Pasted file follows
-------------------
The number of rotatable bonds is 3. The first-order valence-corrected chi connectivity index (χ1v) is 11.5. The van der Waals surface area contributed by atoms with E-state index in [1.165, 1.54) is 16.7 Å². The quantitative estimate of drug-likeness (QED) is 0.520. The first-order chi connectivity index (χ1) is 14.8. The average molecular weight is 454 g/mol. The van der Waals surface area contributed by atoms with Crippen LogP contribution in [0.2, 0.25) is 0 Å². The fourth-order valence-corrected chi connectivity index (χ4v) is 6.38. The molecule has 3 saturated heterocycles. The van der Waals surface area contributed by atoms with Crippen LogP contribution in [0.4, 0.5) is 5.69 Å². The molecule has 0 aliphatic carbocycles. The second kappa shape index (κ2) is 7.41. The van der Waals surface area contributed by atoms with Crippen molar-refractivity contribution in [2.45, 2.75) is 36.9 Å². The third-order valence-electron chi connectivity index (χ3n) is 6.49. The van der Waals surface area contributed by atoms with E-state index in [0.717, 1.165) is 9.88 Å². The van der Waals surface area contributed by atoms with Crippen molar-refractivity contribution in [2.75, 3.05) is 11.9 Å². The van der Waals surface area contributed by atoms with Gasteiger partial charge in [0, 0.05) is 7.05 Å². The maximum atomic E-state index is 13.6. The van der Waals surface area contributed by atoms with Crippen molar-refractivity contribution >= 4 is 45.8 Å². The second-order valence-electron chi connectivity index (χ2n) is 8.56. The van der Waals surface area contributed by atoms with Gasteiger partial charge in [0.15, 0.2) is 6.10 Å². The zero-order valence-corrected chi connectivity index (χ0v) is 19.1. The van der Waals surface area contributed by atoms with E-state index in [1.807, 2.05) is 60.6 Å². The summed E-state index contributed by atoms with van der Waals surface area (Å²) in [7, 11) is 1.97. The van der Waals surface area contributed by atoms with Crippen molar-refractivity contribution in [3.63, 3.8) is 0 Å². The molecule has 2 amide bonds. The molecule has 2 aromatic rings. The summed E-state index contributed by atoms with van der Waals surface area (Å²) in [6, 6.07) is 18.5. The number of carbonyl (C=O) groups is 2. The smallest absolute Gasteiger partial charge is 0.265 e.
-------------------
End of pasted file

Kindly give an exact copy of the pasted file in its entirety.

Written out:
The number of rotatable bonds is 3. The first-order valence-corrected chi connectivity index (χ1v) is 11.5. The van der Waals surface area contributed by atoms with E-state index in [1.165, 1.54) is 16.7 Å². The quantitative estimate of drug-likeness (QED) is 0.520. The first-order chi connectivity index (χ1) is 14.8. The average molecular weight is 454 g/mol. The van der Waals surface area contributed by atoms with Crippen LogP contribution in [0.2, 0.25) is 0 Å². The fourth-order valence-corrected chi connectivity index (χ4v) is 6.38. The molecule has 3 saturated heterocycles. The van der Waals surface area contributed by atoms with Crippen LogP contribution in [0.4, 0.5) is 5.69 Å². The molecule has 0 aliphatic carbocycles. The second kappa shape index (κ2) is 7.41. The van der Waals surface area contributed by atoms with Crippen molar-refractivity contribution in [2.45, 2.75) is 36.9 Å². The third-order valence-electron chi connectivity index (χ3n) is 6.49. The van der Waals surface area contributed by atoms with E-state index in [0.717, 1.165) is 9.88 Å². The van der Waals surface area contributed by atoms with Crippen molar-refractivity contribution in [2.75, 3.05) is 11.9 Å². The van der Waals surface area contributed by atoms with Gasteiger partial charge in [0, 0.05) is 7.05 Å². The maximum atomic E-state index is 13.6. The van der Waals surface area contributed by atoms with Crippen molar-refractivity contribution >= 4 is 45.8 Å². The second-order valence-electron chi connectivity index (χ2n) is 8.56. The van der Waals surface area contributed by atoms with Gasteiger partial charge in [0.15, 0.2) is 6.10 Å². The zero-order valence-corrected chi connectivity index (χ0v) is 19.1. The van der Waals surface area contributed by atoms with E-state index in [1.807, 2.05) is 60.6 Å². The summed E-state index contributed by atoms with van der Waals surface area (Å²) in [7, 11) is 1.97. The van der Waals surface area contributed by atoms with Crippen molar-refractivity contribution in [3.63, 3.8) is 0 Å². The molecule has 2 amide bonds. The molecule has 2 aromatic rings. The summed E-state index contributed by atoms with van der Waals surface area (Å²) in [6, 6.07) is 18.5. The number of carbonyl (C=O) groups is 2. The smallest absolute Gasteiger partial charge is 0.265 e.